The anti-camber is welded or otherwise fixed with anti-camber fixing arrangement into the chassis. To provide the anti-camber, the center rails 120, 122 are pre-curved into a dish shape prior to forming the center panel 145. Then, after the mechanical components of the RV, such as the engine, suspension, axles, etc. are added to the chassis 102 the load provided by engine 174 will cause bending of center rails 120, 122 that will remove the anti-camber, i.e. pre-curved profile, of the center rails 120, 122 to provide substantially straight center rails 120, 122.

With reference to FIGS. 10 and 11, the anti-camber of center rails 120, 122 will be further described. Reference locations 180, 182 are considered “zero locations” because these two points are typically maintained as the highest points relative to horizontal plane 166 prior to assembly of the rolling chassis, i.e. addition of the engine and other mechanical components.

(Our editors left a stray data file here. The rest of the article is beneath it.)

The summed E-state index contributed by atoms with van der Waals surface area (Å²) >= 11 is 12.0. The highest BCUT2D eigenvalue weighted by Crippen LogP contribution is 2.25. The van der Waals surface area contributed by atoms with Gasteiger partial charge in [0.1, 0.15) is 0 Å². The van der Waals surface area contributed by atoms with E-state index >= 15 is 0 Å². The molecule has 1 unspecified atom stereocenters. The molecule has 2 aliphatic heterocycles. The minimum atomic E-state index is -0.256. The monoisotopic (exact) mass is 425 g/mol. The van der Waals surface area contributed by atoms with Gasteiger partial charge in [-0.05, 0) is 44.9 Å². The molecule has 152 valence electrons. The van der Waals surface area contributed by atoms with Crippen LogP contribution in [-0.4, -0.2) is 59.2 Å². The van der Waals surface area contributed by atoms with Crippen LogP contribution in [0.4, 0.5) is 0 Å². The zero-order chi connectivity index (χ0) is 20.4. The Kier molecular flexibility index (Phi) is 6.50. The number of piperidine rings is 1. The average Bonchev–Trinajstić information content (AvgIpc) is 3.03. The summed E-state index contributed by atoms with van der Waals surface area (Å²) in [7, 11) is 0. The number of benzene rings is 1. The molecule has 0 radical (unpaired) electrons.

In that regard, the center rails 120, 122 are provided with varying displacement from the horizontal plane 166 to provide the pre-curved shape. Due to the dished shape, a maximum anti-camber location is located at reference location 184. In one embodiment, the maximum anti-camber location is located closer to the rear zero location, i.e. reference location 182 than to the front zero location, i.e. reference location 180.

In some embodiments, depending on such things as material of the chassis, rigidity of the individual components (i.e. gage thickness, profile, etc.) more or less anti-camber may be required. Typically, the maximum anti-camber reference location 184 will have no more than 0.75 inches of anti-camber but no less than 0.10 inches of anti-camber. Anti-camber is the amount of displacement from theoretical horizontal plane 166.

In some embodiments, the zero location 180 may not actually be at 0.00 inches of anti-camber. Instead, there may be anti-camber added the entire length of the center rails 120, 122.